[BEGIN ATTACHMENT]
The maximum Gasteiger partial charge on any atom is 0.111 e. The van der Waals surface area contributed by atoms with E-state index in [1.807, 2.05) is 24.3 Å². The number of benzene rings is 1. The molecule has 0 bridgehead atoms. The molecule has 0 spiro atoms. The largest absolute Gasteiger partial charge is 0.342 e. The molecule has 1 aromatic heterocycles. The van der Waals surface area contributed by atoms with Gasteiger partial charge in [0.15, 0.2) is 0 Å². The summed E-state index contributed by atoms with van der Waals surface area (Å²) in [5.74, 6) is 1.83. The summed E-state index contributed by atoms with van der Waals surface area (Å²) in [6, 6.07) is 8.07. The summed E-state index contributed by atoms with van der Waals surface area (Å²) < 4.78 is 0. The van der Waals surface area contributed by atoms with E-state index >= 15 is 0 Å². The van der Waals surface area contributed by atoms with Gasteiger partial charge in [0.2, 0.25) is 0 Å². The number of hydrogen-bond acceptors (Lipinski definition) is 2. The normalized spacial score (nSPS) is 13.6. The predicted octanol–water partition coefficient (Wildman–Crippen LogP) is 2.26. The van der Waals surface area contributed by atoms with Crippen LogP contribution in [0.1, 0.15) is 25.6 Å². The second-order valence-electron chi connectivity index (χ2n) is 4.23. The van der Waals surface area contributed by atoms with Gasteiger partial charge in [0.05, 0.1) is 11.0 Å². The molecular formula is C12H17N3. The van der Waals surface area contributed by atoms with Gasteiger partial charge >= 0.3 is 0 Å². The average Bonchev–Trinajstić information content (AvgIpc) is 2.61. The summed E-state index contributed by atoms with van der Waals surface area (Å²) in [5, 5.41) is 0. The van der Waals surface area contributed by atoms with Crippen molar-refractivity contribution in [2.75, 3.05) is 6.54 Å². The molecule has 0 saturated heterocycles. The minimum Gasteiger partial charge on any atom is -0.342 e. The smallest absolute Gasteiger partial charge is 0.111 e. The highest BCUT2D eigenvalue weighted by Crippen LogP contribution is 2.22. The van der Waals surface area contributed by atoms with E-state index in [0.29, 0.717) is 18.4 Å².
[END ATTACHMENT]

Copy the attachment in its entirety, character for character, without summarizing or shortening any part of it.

The maximum Gasteiger partial charge on any atom is 0.111 e. The van der Waals surface area contributed by atoms with E-state index in [1.807, 2.05) is 24.3 Å². The number of benzene rings is 1. The molecule has 0 bridgehead atoms. The molecule has 0 spiro atoms. The largest absolute Gasteiger partial charge is 0.342 e. The molecule has 1 aromatic heterocycles. The van der Waals surface area contributed by atoms with Gasteiger partial charge in [0.15, 0.2) is 0 Å². The summed E-state index contributed by atoms with van der Waals surface area (Å²) in [5.74, 6) is 1.83. The summed E-state index contributed by atoms with van der Waals surface area (Å²) in [6, 6.07) is 8.07. The summed E-state index contributed by atoms with van der Waals surface area (Å²) < 4.78 is 0. The van der Waals surface area contributed by atoms with E-state index >= 15 is 0 Å². The van der Waals surface area contributed by atoms with Gasteiger partial charge in [0.2, 0.25) is 0 Å². The number of hydrogen-bond acceptors (Lipinski definition) is 2. The normalized spacial score (nSPS) is 13.6. The predicted octanol–water partition coefficient (Wildman–Crippen LogP) is 2.26. The van der Waals surface area contributed by atoms with Crippen LogP contribution in [0.1, 0.15) is 25.6 Å². The second-order valence-electron chi connectivity index (χ2n) is 4.23. The van der Waals surface area contributed by atoms with Gasteiger partial charge in [0.05, 0.1) is 11.0 Å². The molecular formula is C12H17N3. The van der Waals surface area contributed by atoms with Gasteiger partial charge >= 0.3 is 0 Å². The average Bonchev–Trinajstić information content (AvgIpc) is 2.61. The summed E-state index contributed by atoms with van der Waals surface area (Å²) in [5, 5.41) is 0. The van der Waals surface area contributed by atoms with Crippen molar-refractivity contribution in [2.75, 3.05) is 6.54 Å². The molecule has 0 saturated heterocycles. The minimum Gasteiger partial charge on any atom is -0.342 e. The smallest absolute Gasteiger partial charge is 0.111 e. The highest BCUT2D eigenvalue weighted by Crippen LogP contribution is 2.22. The van der Waals surface area contributed by atoms with E-state index in [0.29, 0.717) is 18.4 Å².